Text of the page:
We have become time masochists, robbing ourselves of the opportunity to live more meaningful lives.
We live in sound bites. Tweets. Instant messages. We’re irked we have to wait 10 seconds to buy things with our new smart chip cards. I read recently that the average person’s attention span is less than three minutes, and it’s getting shorter. We run from task to task, meeting to meeting, trying to accomplish as much as we can. But at the end of the day, what do we have to show for it?
My husband and I take walks. We walk the same three-mile circuit several times a week. And inevitably, he will pick up several coins along the way. He’s like a human metal detector. It’s amazing. Lately, it’s been pennies. We speculate people have no value for them anymore. I sense the same thing about time. We’re suffering from time inflation. What used to take a day, weeks or even years, can now be accomplished in minutes or seconds. The tools we have created to aid in development – high performance computing, graphic design software, CAD systems, are enabling us to develop at speeds unimaginable even ten years ago.
But we’re forgetting one important thing, the one constant throughout all of this high-tech, speed-enhancing innovation. The human element. Apps don’t generate ideas, people do. And idea generation takes time.
I recently discovered this two-minute video, which illustrates my point brilliantly:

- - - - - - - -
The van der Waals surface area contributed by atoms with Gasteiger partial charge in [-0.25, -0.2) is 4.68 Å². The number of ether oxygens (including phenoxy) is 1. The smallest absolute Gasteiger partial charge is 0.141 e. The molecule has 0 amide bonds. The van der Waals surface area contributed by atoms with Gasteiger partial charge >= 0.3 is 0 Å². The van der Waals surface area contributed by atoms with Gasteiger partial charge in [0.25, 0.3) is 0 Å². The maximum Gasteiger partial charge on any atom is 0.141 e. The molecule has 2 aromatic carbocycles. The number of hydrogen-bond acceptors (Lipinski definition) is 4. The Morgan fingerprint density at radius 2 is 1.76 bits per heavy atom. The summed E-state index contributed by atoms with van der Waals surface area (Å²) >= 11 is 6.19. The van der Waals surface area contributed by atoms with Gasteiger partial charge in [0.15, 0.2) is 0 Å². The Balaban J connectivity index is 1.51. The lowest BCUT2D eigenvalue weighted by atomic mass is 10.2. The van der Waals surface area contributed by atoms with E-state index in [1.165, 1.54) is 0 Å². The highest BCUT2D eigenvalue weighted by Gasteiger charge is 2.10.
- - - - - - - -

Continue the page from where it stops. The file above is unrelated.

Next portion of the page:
We’re robbing ourselves of time to think meaningful thoughts. And more important, to feel. When was the last time you just sat, quietly, and were simply present in the moment? Allowing yourself to unwind, to feel what’s in your heart? You might find fear, or anxiety, or sadness. It’s hard, but it’s real.
If you’re like me, your mind is constantly racing, contemplating your next move. Dinner reservations for tonight. Flight reservations for next weekend. Earnings week next week at work. Yikes. I need to create those slides. I have to make myself stop. Breathe. And focus. Break through the chaos that is my everyday life and decide what I want to focus on, right now. What, of all of that, is truly meaningful?
At the end of my life, I want something real to show for it. I am not sure what that is yet, but I’m pretty sure it won’t be measured in the number of tweets I generated.